The disputes are about filling in the gaps between a political struggle against Royal Mail privatisation and struggles at workplace level on issues like management bullying and harassment, which will inevitably increase if privatisation goes through.
The union leadership is pushing a national strike, probably for mid-September, and the reps’ conference unanimously endorsed that ideas. Building and spreading local disputes is a key part of the build up to that, and the stewards, officers, and activists involved in those disputes need to organise together to provide the backbone for a national strike.

Most national disputes we’ve had over the past 30 years have ended, in my personal opinion, in sell outs or shoddy and unnecessary compromises, so that coordination of militant branches, and militant stewards from weaker branches might be an essential counterweight to the national leaders in any national strike. Places like Bridgwater have to take the lead in that, because traditional centres of strength like London have been severely weakened: the huge West End Delivery Office office at Rathbone Place has closed, and Mount Pleasant is the only sorting office left in London.

The campaign against privatisation has to have a working-class focus. The idea of working with Tories, the Countryside Alliance or Ukip is mistaken. There is, however, a real “countryside factor”, in that middle-class people in villages can be won round to supporting even unofficial industrial action out of sympathy for what Royal Mail represents for them, but those alliances have to be formed around a national strike, not by linking up with Tory councillors or Ukip.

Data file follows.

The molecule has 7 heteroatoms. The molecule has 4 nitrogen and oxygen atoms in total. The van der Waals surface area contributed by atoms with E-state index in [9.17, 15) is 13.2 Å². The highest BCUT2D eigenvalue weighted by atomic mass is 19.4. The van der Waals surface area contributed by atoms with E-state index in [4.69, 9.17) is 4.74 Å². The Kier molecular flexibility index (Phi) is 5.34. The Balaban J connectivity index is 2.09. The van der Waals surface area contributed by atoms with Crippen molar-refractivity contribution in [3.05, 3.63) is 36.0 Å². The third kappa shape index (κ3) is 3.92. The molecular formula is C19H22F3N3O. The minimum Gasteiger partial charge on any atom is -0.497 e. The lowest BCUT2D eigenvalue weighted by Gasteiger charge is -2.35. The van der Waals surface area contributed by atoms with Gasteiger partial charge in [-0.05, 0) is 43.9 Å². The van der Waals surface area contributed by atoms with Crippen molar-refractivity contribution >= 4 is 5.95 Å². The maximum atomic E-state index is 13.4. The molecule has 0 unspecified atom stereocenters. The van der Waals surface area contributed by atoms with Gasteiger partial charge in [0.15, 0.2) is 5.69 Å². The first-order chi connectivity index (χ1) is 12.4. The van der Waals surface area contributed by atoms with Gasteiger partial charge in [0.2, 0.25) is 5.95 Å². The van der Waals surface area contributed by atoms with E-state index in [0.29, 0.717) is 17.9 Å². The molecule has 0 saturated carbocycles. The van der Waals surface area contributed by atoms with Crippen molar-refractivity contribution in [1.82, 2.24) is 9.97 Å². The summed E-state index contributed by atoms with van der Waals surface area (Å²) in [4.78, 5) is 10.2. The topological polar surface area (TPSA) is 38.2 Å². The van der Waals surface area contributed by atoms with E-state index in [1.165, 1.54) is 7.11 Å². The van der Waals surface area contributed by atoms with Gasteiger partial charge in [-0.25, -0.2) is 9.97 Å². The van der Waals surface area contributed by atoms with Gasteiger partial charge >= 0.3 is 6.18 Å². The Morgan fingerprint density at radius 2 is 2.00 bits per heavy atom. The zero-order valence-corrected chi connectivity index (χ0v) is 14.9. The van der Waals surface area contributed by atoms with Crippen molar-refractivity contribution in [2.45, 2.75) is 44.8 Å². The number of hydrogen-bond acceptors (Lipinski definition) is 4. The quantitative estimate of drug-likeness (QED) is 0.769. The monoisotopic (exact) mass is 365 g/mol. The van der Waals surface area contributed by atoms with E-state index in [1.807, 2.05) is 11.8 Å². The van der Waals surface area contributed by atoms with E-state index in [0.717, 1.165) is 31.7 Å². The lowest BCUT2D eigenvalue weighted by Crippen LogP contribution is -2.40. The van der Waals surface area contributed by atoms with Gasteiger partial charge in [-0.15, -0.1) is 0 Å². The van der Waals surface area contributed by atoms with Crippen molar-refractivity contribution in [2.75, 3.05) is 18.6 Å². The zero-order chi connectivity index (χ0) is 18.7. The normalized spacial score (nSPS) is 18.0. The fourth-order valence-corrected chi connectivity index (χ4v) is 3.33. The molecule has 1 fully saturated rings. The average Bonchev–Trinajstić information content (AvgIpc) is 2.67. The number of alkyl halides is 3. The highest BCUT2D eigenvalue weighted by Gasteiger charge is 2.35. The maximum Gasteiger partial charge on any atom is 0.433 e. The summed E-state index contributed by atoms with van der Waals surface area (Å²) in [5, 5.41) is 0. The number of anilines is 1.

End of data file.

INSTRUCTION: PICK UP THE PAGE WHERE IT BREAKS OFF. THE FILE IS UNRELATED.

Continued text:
The union is in my view neglecting some basic groundwork for the campaign in the labour movement. I’m the Bridgwater Trades Union Council secretary, and we’ve not received a single leaflet or piece of correspondence from the CWU nationally promoting the campaign.

The political culture in the union is at a very low level: this is partly because political education and political committees solely concern themselves with Labour Party matters. Nationally, tiny concessions from the Labour Party are hailed as triumphs. There’s no political education, and the union leadership effectively has a monopoly on politics within the union. They command a level of trust and confidence that they don’t deserve.
There’s a lot to play for right now! Bridgwater is very much leading the way at the moment. Our strike, and other local struggles, can be built on and connected to galvanise the national dispute.

As well as the basics of sending messages of support and donations, other labour movement activists could go down to their local mail centre, delivery office or distribution centre, ask to see the shop steward, and ask them about the strikes in Bridgwater and elsewhere in the south west. What do they think?

• Financial solidarity with the Bridgwater strike is vitally important. Please make cheques out to: “Bridgwater Trades Union Council” and send to:

Dave Chapple, 1 Blake Place, Bridgwater, Somerset, TA6 5AU

To contact Dave directly with messages of support, ring 0777 6304 276 or email